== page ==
It’s estimated that there are over 10,000 letting agents in the UK. Some are large ‘corporate’ companies who own thousands of agents; some are independent with just one office while others are franchised, such as Belvoir where the individual owners are supported by a central office.
By law, since October 2014, lettings agents in England must belong to a redress scheme, while although agents in Scotland, Wales and Northern Ireland don’t need to belong by law, as yet, many have already joined. Scotish landlords and agents are eligible to join the Landlord Accreditation Scotland voluntarily. However, under part 8 of the Anti Social Behaviour (Scotland) Act 2004 Landlords are required to be Licenced by the local authority in which their property or properties are located and therefore need a landlord registration number. Lettings Agents also require an agents Licence and registration number to operate.
From much of the marketing you would see, it does appear that on the surface, most letting agents are the same. Most, for example, offer the same three services: let only whereby they just find you the tenant and you do the rest; let and rent collection whereby the agent checks the tenant in and collects the rent and finally full management where they look after your tenant and property on-going. However, just because they all offer the same services, it doesn’t mean they deliver them in the same way or work to the same standard.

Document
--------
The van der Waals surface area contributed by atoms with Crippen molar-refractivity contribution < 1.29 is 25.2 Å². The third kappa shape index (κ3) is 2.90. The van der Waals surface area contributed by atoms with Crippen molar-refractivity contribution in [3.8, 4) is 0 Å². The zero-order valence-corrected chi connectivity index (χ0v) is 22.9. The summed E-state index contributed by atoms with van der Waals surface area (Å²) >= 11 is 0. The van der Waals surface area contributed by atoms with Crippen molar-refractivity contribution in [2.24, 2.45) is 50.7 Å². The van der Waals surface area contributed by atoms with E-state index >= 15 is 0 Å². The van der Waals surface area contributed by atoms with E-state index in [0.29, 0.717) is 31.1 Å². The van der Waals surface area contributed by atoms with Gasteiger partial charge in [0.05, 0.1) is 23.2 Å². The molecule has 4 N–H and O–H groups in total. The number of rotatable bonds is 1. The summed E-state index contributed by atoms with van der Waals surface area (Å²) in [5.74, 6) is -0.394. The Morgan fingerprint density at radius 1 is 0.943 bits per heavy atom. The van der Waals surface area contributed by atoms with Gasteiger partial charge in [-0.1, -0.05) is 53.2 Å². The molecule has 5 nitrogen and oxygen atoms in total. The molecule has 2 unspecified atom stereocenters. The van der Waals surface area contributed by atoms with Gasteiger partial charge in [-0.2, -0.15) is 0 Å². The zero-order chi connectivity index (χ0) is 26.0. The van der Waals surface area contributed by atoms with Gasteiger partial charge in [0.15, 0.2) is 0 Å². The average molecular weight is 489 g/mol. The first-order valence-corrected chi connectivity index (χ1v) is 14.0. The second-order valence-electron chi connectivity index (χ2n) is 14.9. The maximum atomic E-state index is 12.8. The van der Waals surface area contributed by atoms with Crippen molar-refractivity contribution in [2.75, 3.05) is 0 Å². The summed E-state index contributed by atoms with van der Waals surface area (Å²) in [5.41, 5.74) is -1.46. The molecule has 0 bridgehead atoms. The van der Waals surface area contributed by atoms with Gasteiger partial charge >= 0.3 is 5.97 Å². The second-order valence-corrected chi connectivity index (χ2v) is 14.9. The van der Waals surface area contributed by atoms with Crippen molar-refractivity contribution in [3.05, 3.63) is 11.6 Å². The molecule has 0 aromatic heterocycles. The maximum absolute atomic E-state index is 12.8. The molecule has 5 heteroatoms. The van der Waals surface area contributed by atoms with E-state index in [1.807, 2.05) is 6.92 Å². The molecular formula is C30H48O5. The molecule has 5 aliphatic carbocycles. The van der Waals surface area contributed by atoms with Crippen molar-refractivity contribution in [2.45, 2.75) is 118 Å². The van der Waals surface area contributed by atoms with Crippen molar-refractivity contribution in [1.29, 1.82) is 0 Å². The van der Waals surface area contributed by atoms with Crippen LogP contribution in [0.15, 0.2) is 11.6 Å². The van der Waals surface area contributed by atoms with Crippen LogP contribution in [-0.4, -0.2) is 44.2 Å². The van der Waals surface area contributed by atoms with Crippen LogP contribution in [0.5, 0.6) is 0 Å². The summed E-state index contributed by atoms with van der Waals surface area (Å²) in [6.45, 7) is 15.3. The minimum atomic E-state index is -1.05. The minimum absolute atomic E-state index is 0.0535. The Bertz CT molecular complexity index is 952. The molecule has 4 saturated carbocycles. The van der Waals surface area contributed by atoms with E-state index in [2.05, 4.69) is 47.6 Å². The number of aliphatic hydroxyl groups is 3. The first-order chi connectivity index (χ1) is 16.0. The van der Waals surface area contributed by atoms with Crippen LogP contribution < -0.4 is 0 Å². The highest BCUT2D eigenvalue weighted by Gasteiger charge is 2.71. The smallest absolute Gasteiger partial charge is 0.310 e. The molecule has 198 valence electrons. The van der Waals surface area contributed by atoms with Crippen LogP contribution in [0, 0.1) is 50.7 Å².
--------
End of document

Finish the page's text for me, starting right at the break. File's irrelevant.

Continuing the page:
Do they offer a buy-to-let service?
As a landlord, there are various services you may need which are above and beyond the ‘standard’ offered by most agents. For example, some offer a successful ‘buy to let service’. This is where the agent helps landlords find the right property to let, at a price you can afford, delivering levels of rent achievable in the local area. You could do this through property investment clubs but they tend to charge you thousands of pounds to ‘source’ a property and don’t always offer the discount claimed, nor is it always possible to achieve the rent they suggest. A local agent who offers a buy-to-let service based on their extensive knowledge of the area, won’t charge thousands of pounds and their main aim is to secure your property management business over the next 15-20 years, so your success is very much tied into theirs.
How does the letting agent charge?